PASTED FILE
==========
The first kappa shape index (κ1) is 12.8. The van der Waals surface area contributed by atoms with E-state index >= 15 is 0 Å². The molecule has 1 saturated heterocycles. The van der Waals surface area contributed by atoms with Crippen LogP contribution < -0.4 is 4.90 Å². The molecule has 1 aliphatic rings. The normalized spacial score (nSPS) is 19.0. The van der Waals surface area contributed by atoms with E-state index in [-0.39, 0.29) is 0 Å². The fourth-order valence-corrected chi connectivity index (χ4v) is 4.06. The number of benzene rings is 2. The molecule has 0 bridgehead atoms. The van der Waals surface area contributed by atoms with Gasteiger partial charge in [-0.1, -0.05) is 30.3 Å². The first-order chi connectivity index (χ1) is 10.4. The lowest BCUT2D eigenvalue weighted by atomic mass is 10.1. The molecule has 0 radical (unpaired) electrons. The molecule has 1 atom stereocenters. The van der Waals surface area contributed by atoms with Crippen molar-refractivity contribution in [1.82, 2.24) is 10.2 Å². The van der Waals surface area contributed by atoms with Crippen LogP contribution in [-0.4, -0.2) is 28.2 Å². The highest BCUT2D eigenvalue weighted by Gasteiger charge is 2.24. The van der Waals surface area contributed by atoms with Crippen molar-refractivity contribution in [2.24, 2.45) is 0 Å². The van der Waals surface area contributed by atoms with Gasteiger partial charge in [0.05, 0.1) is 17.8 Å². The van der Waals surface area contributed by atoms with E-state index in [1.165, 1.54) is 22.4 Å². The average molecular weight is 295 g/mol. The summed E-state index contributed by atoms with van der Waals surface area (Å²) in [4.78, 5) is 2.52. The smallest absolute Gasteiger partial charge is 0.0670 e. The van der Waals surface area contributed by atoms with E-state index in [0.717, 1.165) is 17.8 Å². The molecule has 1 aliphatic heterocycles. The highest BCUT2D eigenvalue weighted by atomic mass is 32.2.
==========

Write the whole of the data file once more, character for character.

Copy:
The first kappa shape index (κ1) is 12.8. The van der Waals surface area contributed by atoms with E-state index >= 15 is 0 Å². The molecule has 1 saturated heterocycles. The van der Waals surface area contributed by atoms with Crippen LogP contribution < -0.4 is 4.90 Å². The molecule has 1 aliphatic rings. The normalized spacial score (nSPS) is 19.0. The van der Waals surface area contributed by atoms with E-state index in [-0.39, 0.29) is 0 Å². The fourth-order valence-corrected chi connectivity index (χ4v) is 4.06. The number of benzene rings is 2. The molecule has 0 bridgehead atoms. The van der Waals surface area contributed by atoms with Gasteiger partial charge in [-0.1, -0.05) is 30.3 Å². The first-order chi connectivity index (χ1) is 10.4. The lowest BCUT2D eigenvalue weighted by atomic mass is 10.1. The molecule has 0 radical (unpaired) electrons. The molecule has 1 atom stereocenters. The van der Waals surface area contributed by atoms with Crippen molar-refractivity contribution in [1.82, 2.24) is 10.2 Å². The van der Waals surface area contributed by atoms with Crippen LogP contribution in [-0.4, -0.2) is 28.2 Å². The highest BCUT2D eigenvalue weighted by Gasteiger charge is 2.24. The van der Waals surface area contributed by atoms with Crippen molar-refractivity contribution in [2.24, 2.45) is 0 Å². The van der Waals surface area contributed by atoms with Gasteiger partial charge in [0.05, 0.1) is 17.8 Å². The van der Waals surface area contributed by atoms with E-state index in [1.165, 1.54) is 22.4 Å². The average molecular weight is 295 g/mol. The summed E-state index contributed by atoms with van der Waals surface area (Å²) in [4.78, 5) is 2.52. The smallest absolute Gasteiger partial charge is 0.0670 e. The van der Waals surface area contributed by atoms with E-state index in [0.717, 1.165) is 17.8 Å². The molecule has 1 aliphatic heterocycles. The highest BCUT2D eigenvalue weighted by atomic mass is 32.2.